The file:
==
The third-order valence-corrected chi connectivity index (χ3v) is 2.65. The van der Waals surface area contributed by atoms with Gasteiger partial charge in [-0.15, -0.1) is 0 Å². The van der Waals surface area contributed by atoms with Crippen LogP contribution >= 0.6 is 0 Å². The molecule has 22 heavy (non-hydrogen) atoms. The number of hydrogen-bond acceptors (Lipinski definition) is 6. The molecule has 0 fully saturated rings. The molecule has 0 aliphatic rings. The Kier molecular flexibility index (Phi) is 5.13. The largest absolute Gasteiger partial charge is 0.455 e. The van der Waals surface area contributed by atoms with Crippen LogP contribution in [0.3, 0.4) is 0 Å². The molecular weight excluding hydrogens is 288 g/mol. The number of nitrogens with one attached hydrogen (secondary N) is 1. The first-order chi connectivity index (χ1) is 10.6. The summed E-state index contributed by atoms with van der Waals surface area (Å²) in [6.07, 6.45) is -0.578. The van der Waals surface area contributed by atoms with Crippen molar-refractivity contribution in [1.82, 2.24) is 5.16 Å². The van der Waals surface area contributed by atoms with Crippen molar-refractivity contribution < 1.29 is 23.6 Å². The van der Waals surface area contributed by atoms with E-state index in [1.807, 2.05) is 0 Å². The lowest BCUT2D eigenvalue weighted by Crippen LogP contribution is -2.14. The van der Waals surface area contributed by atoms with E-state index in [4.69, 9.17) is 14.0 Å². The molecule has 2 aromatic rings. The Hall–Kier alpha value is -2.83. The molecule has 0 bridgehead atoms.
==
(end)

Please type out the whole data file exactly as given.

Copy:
The third-order valence-corrected chi connectivity index (χ3v) is 2.65. The van der Waals surface area contributed by atoms with Gasteiger partial charge in [-0.15, -0.1) is 0 Å². The van der Waals surface area contributed by atoms with Crippen LogP contribution >= 0.6 is 0 Å². The molecule has 22 heavy (non-hydrogen) atoms. The number of hydrogen-bond acceptors (Lipinski definition) is 6. The molecule has 0 fully saturated rings. The molecule has 0 aliphatic rings. The Kier molecular flexibility index (Phi) is 5.13. The largest absolute Gasteiger partial charge is 0.455 e. The van der Waals surface area contributed by atoms with Crippen LogP contribution in [0.3, 0.4) is 0 Å². The molecular weight excluding hydrogens is 288 g/mol. The number of nitrogens with one attached hydrogen (secondary N) is 1. The first-order chi connectivity index (χ1) is 10.6. The summed E-state index contributed by atoms with van der Waals surface area (Å²) in [6.07, 6.45) is -0.578. The van der Waals surface area contributed by atoms with Crippen molar-refractivity contribution in [1.82, 2.24) is 5.16 Å². The van der Waals surface area contributed by atoms with Crippen molar-refractivity contribution < 1.29 is 23.6 Å². The van der Waals surface area contributed by atoms with E-state index in [1.807, 2.05) is 0 Å². The lowest BCUT2D eigenvalue weighted by Crippen LogP contribution is -2.14. The van der Waals surface area contributed by atoms with E-state index in [4.69, 9.17) is 14.0 Å². The molecule has 2 aromatic rings. The Hall–Kier alpha value is -2.83. The molecule has 0 bridgehead atoms.